Elizabeth McMahon gives her thoughts on Haiti and highlights the differences between urban and rural life in the country.
“My first impression of Haiti was that Port-au-Prince, Haiti and Chauffard, Haiti are two completely separate worlds, both with their own problems. The city was what you would expect, full of polluted air, chaos, rubble and remains from earthquake damaged buildings everywhere. The pictures and reports from Haiti at least were accurate about that. It was easy to see how disease like cholera spread so quickly in the unsanitary conditions the still homeless people were forced to live in. But what people don’t really know about was what we we able to see in Chauffard.
At a glance, it may seem that the mountains went almost untouched during the earthquake because the damage seemed less extensive as there were less buildings to collapse and that the people were able to continue to live as they always had. But that was the problem… the people of Chauffard and the surrounding areas in the mountains continue to live how our ancestors lived in the States and Europe hundreds of years ago. They walk everywhere with inadequate footwear up and down the sides of steep, rocky mountain paths. Whether or not they have food to eat depended on how well their crops grew and what they were able to trade for. It’s hard to believe in this day and age that people continue to live without the modern conveniences that we have, that women still have babies without going to the hospital to do it or people live to be 90 without assitence from modern medicine and are even still able walk up and down mountains.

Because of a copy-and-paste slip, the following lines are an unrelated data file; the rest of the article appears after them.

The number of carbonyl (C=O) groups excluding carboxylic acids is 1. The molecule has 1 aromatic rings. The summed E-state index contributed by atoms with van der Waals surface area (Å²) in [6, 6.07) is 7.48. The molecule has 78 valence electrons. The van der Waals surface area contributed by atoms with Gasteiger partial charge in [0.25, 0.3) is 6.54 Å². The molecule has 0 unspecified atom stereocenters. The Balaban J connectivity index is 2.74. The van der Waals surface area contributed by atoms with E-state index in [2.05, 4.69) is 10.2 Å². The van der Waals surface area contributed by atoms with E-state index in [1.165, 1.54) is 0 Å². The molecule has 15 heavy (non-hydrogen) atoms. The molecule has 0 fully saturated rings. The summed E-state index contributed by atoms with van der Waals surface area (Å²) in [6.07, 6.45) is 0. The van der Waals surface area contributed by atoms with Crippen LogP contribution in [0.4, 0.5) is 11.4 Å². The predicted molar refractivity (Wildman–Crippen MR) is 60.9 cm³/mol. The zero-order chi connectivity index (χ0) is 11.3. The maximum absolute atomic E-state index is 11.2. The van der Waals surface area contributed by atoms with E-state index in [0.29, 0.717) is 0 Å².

What struck me most, however, is that the people seemed more or less happy with their lives. They took pride in being able to show us their best clothing when they came in for visits and everyone went away with a smile and a thank you even if we were unable to help them. They were all just very grateful that we could come and help them and that they weren’t forgotten. But we need to do more to show them that they are not. While Port-au-Prince continues to need our help, the people of Chauffard need it just as much if not more. In the world we live in today, it just doesn’t seem right that people continue to live as they do, without access to most basic things like good food, clean water, education and medicine.”